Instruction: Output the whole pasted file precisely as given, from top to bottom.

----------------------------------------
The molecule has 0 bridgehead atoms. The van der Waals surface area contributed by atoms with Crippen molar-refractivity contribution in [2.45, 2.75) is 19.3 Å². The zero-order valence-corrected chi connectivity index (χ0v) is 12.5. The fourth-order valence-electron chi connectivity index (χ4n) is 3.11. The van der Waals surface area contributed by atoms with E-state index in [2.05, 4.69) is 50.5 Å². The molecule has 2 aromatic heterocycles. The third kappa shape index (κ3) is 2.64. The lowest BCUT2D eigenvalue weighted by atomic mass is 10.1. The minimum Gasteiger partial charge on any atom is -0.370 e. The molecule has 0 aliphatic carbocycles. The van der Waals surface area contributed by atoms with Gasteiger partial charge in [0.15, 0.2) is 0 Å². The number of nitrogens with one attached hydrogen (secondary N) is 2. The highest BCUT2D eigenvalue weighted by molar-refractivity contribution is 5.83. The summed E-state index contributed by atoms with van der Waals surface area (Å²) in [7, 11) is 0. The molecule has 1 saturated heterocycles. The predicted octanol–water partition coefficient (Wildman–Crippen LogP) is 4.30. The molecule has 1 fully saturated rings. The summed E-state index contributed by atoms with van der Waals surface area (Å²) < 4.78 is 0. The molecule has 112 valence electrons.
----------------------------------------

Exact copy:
The molecule has 0 bridgehead atoms. The van der Waals surface area contributed by atoms with Crippen molar-refractivity contribution in [2.45, 2.75) is 19.3 Å². The zero-order valence-corrected chi connectivity index (χ0v) is 12.5. The fourth-order valence-electron chi connectivity index (χ4n) is 3.11. The van der Waals surface area contributed by atoms with E-state index in [2.05, 4.69) is 50.5 Å². The molecule has 2 aromatic heterocycles. The third kappa shape index (κ3) is 2.64. The lowest BCUT2D eigenvalue weighted by atomic mass is 10.1. The minimum Gasteiger partial charge on any atom is -0.370 e. The molecule has 0 aliphatic carbocycles. The van der Waals surface area contributed by atoms with Gasteiger partial charge in [0.15, 0.2) is 0 Å². The number of nitrogens with one attached hydrogen (secondary N) is 2. The highest BCUT2D eigenvalue weighted by molar-refractivity contribution is 5.83. The summed E-state index contributed by atoms with van der Waals surface area (Å²) in [7, 11) is 0. The molecule has 1 saturated heterocycles. The predicted octanol–water partition coefficient (Wildman–Crippen LogP) is 4.30. The molecule has 1 fully saturated rings. The summed E-state index contributed by atoms with van der Waals surface area (Å²) < 4.78 is 0. The molecule has 112 valence electrons.